Jordan. We got on really well. I am not really a fan of Dream
Theater, it is not my kind of music, but I was really impressed
by Jordan as a person and when I heard him playing the piano it
was so stunningly beautiful. So I have had him playing for me a
few times after that over the years.
Personally, I think the third track “Deform to form a star” is
the best track on the album. It is absolutely wonderful and one
of the most beautiful arrangements I have ever heard. I get some
feelings from the early Porcupine Tree years. Could you tell a
bit more about the song? What about the story you tell in the
actually relates a bit to what we already have talked about.
It’s about perfection and that human beings not really respond
to perfection as we would think. For something to be felt as
beautiful it has almost to be deformed or made imperfect. This
relates to the fact that there is some particular golden glow in
the old music from the 70’s even if not everything was musically
perfect. A lot of that music was far from being perfect. For
example, Jethro Tull or King Crimson played often out of tune,
not in the perfect timing and the production was sometimes far
from top quality. Despite this, it sounded absolutely wonderful.
It had a kind of organic quality or golden glow to it, because
it sounds like human beings. Today, we live in a world when you
can listen to music that is technically perfect. Perfectly in
tune, perfectly in time, perfectly performed (because of
computer software) but absolutely boring as hell to listen to!
There is nothing interesting in it. So it is the kind of idea
that you really need to sometimes deform something to become
more imperfect before you can really start appreciating it,
that’s the idea behind this song. If you think of it, the King
Crimson records are just full of this. Songs are out of tune,
it’s full of strange and sometimes really weird sounds are used.
But it is fantastic! So that is what I have kind of looked for
in the new record – searching for something more of this golden
glow of the sounds.
question on the sounds on the new record: From the first track
of the album I recognized that you use a lot of the classical
mellotron sounds. I really love that. But when I finally got the
real album in my hand I realized that a lot of what I originally
though was mellotron-created is indeed created with real
instruments and musicians in the studio. You use both string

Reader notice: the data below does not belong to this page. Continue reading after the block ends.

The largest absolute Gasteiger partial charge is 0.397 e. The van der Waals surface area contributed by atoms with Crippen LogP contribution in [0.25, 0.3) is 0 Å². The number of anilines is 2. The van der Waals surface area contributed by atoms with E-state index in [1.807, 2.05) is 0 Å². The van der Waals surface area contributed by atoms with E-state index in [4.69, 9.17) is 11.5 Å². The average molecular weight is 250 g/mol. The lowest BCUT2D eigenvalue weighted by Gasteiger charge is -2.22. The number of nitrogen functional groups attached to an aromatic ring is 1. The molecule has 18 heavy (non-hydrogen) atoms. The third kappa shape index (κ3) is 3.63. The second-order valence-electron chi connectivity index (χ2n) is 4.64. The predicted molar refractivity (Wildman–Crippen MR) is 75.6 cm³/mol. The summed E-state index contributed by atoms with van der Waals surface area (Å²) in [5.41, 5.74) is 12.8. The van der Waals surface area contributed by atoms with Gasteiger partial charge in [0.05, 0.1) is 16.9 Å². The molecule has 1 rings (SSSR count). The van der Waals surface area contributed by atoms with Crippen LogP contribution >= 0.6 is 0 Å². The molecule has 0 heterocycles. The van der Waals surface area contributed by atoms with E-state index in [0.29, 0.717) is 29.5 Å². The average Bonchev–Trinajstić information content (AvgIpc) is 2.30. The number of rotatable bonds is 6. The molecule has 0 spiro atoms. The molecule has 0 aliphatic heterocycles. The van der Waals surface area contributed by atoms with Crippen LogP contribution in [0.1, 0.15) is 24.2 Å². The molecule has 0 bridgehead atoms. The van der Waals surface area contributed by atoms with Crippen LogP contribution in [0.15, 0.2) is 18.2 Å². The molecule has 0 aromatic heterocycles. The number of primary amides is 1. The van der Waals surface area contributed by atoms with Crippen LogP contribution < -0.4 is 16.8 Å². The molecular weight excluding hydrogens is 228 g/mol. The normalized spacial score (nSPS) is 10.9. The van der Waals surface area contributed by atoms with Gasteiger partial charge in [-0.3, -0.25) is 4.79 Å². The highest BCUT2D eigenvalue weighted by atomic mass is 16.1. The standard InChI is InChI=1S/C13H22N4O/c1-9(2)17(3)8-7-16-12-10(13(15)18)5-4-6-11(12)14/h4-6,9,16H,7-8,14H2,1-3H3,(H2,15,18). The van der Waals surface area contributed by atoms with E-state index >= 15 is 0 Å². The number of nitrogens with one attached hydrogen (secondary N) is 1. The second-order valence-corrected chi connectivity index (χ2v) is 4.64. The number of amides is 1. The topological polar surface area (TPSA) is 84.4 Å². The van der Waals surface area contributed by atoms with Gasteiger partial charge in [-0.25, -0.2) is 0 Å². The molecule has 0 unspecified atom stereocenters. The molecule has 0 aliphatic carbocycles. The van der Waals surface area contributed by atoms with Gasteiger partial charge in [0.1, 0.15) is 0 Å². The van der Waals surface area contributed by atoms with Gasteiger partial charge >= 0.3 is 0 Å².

arrangements and choirs on the record. And you gladly mix it all
with the mellotron sounds. I like this very much. Is that
intentional to use more and more of real arrangements rather
than sampled sounds?
love the mellotron sounds. But I also love real sounds. For
example, the drum sounds on this record are kind of bare and
raw. The whole philosophy of this album has been to use as much
as possible of the organic sounds. In a way the mellotron is
very organic, even if it is what is called the very first
sampling machine. It has a very organic, quirky kind of sound
quality. I would almost put it alongside instruments such as
Fender Rhodes, Hammon organ or Grand piano. It has that kind of
golden glow that I am looking for. Besides the classical strings
and choirs, I have also used lots of the mellotron woodwind
sounds on the record (saxophone, flute and clarinet). I have
even used some of the sounds that not so often are used, in my
case the vibraphone sounds.
the uniqueness of the mellotron sounds, I think that for example
the string sounds from the classical M400 model (very much used
by bands such as Genesis) is not really sounding as real
strings. There is something strange with the sound that makes
you hear that this cannot be real strings. And yet, it sounds so
beautiful. I guess it is this you mean by the uniqueness and the
organic feeling about the mellotron sound. Do you agree?
is exactly what I mean. Another example is the mellotron flutes
being now famous ever since they were first used on the Beatles
song “Strawberry fields forever”.
KG: Now a